Perhaps if you wish to understand, rather than assume the reason for the casting choices, we should look at what the Director (Rupert Sanders) said his reasons were, namely that he felt the piece wasn’t about japan, merely set there, and that he had intentionally chosen a cast from a wider range of ethnic roots to represent this. It is also worth mentioning that the original publication team, has (with the exception of Masamune Shirow, who historically does not interact directly with the discussion surrounding his work) come out overwhelmingly in favour of the casting choices with the live action remake.

    In short I would suggest watching the film, and then judging it on its relative merits, rather than assuming a political agenda that may not even exist.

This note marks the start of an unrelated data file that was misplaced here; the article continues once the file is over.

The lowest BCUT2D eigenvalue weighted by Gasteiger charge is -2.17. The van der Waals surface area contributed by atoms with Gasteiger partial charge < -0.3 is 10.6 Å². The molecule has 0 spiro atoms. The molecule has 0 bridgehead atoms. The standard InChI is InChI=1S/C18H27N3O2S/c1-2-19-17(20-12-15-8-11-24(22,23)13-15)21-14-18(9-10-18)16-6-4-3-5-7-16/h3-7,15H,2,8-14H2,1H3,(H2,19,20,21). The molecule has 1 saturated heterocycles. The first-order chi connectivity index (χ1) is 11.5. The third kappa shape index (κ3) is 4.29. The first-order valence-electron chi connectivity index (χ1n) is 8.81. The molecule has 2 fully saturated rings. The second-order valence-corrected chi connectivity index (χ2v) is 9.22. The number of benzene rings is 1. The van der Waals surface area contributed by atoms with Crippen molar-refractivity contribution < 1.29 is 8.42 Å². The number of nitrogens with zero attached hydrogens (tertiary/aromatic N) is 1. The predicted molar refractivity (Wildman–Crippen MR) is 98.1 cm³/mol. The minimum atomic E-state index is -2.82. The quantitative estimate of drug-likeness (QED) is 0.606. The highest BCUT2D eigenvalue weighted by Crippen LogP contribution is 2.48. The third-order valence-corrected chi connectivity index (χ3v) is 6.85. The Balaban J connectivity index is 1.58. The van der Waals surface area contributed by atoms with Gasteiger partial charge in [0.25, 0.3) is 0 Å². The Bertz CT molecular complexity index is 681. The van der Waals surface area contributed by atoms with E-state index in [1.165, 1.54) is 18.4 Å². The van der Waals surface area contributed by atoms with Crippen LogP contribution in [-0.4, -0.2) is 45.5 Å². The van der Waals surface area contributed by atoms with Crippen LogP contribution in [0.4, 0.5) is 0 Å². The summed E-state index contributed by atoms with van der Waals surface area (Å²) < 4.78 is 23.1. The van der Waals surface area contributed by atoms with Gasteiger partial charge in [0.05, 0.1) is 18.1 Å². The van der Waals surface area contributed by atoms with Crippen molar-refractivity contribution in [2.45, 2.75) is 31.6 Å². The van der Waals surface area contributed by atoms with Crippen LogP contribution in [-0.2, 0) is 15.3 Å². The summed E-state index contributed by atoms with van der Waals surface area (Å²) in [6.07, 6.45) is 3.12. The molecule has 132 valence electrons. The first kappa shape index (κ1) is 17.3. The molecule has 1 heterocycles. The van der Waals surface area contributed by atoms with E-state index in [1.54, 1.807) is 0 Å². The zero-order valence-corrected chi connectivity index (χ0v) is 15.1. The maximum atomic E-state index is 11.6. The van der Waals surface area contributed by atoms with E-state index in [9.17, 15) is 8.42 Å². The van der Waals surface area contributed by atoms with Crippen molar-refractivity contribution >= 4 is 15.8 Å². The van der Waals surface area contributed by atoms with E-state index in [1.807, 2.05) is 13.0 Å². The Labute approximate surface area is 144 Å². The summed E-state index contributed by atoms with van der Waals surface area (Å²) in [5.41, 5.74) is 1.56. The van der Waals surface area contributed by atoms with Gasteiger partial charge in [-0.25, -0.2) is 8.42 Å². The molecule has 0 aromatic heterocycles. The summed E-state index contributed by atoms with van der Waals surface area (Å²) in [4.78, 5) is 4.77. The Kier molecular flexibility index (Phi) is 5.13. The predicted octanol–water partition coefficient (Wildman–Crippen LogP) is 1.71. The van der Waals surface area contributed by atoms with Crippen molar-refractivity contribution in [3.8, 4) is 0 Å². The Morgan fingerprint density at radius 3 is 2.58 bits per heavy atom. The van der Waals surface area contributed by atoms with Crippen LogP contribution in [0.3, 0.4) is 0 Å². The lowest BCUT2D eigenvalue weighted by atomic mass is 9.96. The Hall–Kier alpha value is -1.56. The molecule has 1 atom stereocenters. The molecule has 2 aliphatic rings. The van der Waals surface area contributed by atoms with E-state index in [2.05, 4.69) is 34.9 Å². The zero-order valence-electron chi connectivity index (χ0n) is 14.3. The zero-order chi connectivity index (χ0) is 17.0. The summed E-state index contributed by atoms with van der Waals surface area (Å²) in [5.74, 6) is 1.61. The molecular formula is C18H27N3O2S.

Watch the damn film Logan…

    • Logan

      You made four points here. Let’s start at the top.

      1. You’ve misunderstood why I think that ScarJo has the role of the Major. I 100% think it’s down to money. The studio thinks, for whatever reason, that they will make more money with her in the lead. I don’t think it’s because Paramount is secret front for the KKK.

      The problem though, is whatever rationale you want to put on it, a character of Asian decent is now being played by a white actress. With the balance of leading film roles (certainly for films of this type) disproportionately skewed towards white actors, taking away a role from a minority actor is problematic, and keeps things unbalanced.